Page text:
3 Ways to Make Your Tour Business Go—and Stay—Viral

How going viral transformed this kayak operator’s business, and how media-savvy founder Justin Buzzi keeps the exposure coming.

by | Sep 24, 2019

If the superstar status of Justin Bieber—the Canadian singer who at 15 was rocketed to fame by his Youtube videos—is any indicator, going viral can slingshot anyone into the national spotlight. Defined as a video, image or link that becomes very popular by circulating quickly from person to person through the internet, the implications of going viral could have a big impact on your business, to say the least. 

There are lots of articles on the web offering tips to help you understand how to go viral—an interesting and visually appealing story is needed; luck is often involved.

But what happens when a business such as a tour, activity or attraction experiences explosive attention? And how can operators ensure this momentum is converted into ticket sales for the long run? 

Justin Buzzi, founder of the Florida-based, clear kayaking tour operation Get Up and Go Kayaking, had a crash course in managing virality when his company gained international attention in 2017. 

A Lucky Break

Shortly after he quit his job to work on Get Up and Go Kayaking full time, he was contacted by a reporter at Insider, a media site that has nearly 5 million Youtube subscribers. “The reporter had found footage of our tours on Instagram because we were getting statewide popularity from local destination marketing organizations such as Visit Florida and Visit Orlando,” says Buzzi. The company’s use of 100% clear kayaks—enabling visitors to see more sea life—were extremely eye-catching on social media. 

Luckily, Buzzi had a lot of videos and images from his tours on hand. Every time he guided a tour he always brought his GoPro and iPhone along to take beautiful pictures. “I sent a link with all of our footage, and within the next couple of days they posted an edited video with text describing our business. Within the first day we got millions of views.”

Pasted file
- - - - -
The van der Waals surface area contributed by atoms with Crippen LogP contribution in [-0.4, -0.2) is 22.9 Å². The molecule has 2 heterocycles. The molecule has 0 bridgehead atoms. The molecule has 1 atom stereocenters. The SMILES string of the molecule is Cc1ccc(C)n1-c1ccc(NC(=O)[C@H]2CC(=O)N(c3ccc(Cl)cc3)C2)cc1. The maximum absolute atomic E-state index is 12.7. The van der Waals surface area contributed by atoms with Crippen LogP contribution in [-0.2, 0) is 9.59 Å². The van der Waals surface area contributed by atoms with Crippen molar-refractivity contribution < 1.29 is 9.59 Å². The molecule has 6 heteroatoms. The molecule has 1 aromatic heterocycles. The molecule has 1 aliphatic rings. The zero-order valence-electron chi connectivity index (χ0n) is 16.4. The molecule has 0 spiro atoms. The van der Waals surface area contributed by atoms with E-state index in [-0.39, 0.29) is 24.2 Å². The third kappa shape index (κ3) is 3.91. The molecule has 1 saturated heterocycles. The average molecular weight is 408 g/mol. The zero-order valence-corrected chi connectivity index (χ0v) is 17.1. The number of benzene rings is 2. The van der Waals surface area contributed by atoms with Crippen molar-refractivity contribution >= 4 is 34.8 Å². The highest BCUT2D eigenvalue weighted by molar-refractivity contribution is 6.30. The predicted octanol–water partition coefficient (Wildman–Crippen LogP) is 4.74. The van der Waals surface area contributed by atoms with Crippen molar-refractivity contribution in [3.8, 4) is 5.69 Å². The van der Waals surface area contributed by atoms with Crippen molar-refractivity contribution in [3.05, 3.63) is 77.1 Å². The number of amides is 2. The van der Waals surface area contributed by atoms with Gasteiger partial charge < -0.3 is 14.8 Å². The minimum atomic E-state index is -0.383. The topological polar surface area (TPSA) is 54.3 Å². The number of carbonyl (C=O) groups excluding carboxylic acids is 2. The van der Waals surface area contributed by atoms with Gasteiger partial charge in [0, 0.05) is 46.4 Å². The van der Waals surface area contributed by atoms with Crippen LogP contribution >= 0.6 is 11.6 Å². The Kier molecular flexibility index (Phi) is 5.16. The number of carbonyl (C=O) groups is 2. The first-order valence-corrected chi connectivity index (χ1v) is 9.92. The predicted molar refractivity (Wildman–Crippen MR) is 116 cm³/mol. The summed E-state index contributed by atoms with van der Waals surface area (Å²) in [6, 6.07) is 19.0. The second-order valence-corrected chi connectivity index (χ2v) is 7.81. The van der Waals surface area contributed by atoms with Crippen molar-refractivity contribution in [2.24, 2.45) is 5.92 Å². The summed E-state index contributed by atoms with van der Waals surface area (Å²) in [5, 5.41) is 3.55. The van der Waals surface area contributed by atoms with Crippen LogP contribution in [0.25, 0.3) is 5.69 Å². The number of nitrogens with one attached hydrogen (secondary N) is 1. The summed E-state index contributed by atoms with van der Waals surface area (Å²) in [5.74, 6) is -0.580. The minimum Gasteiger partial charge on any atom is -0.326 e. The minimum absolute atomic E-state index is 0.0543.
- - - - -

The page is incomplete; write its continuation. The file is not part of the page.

With those views, came thousands of inquiries about available bookings. Get Up and Go Kayaking’s website crashed due to all of the additional traffic, forcing Buzzi and his friends to scramble to get their site onto a dedicated server.

A day later, Buzzfeed reached out to make a video about Get Up and Go Kayaking’s Bioluminescent Tour—a nighttime kayaking experience that showcases Florida’s microscopic bioluminescent plankton, which glows when agitated by a kayak’s movement. 

Then, Travel & Leisure reached out. And Yahoo. The Insider video had caused a ripple of media attention that directly translated into bookings. So new was Get Up and Go Kayaking that Buzzi didn’t even have an online booking system to take reservations. In the weeks following the popularity, he often stayed up until 3 A.M. answering emails about tours, and making bookings manually. 

In many ways, the viral video intensely kick started his business. “It presented a cool challenge, as it made me step up the game and examine our processes,” Buzzi explains.

He adopted a booking system for his website to make reservations more automated. With the larger demand for tours, he hired more tour guides. The viral video also gave Buzzi the confidence to franchise Get Up and Go Kayaking, and open up six more locations.

Get Up and Go Kayaking

Most notably, the viral experience gave Buzzi direct contact with reporters and editors at some of the biggest media outlets around the world. Periodically, he sends particularly cool footage—such as a video of a manatee hugging the underside of his kayak—to editors in hopes of publication. This both keeps his company on the radar of such outlets and may lead to more viral content. 

Counterintuitively, personal videos he takes from his iPhone or GoPro as opposed to professional photography or drones are more appealing to editors. “One editor told me [this content] is more engaging because it makes the viewer feel like they’re actually the ones taking the footage. I think clear kayaks are eye-catching because they’re relatively new in the outdoor space, and it’s stimulating to your eyes. You just want to keep watching it,” says Buzzi. 

Going viral transformed Buzzi’s business by sharing the unique experience his tours provide travelers. With a great story, first-person visuals, a strong social media presence and a hefty bit of good fortune, perhaps your company could go viral, too. 

Ways to Go—and Stay—Viral 

  • Work with organizations such as your local DMO to help promote your tour on social media. 
  • Have high-quality images and videos of your tour on hand to send to media immediately.
  • Maintain the relationships you made with reporters and editors. Send them updates on your business, including new and notable tours, or beautiful new footage you captured. 

Justin Buzzi

Meet Justin Buzzi of Get Up and Go Kayaking at Arival Orlando and learn more about how he turned a tiny kayaking outfit into a multi-location franchise across the Sunshine State.

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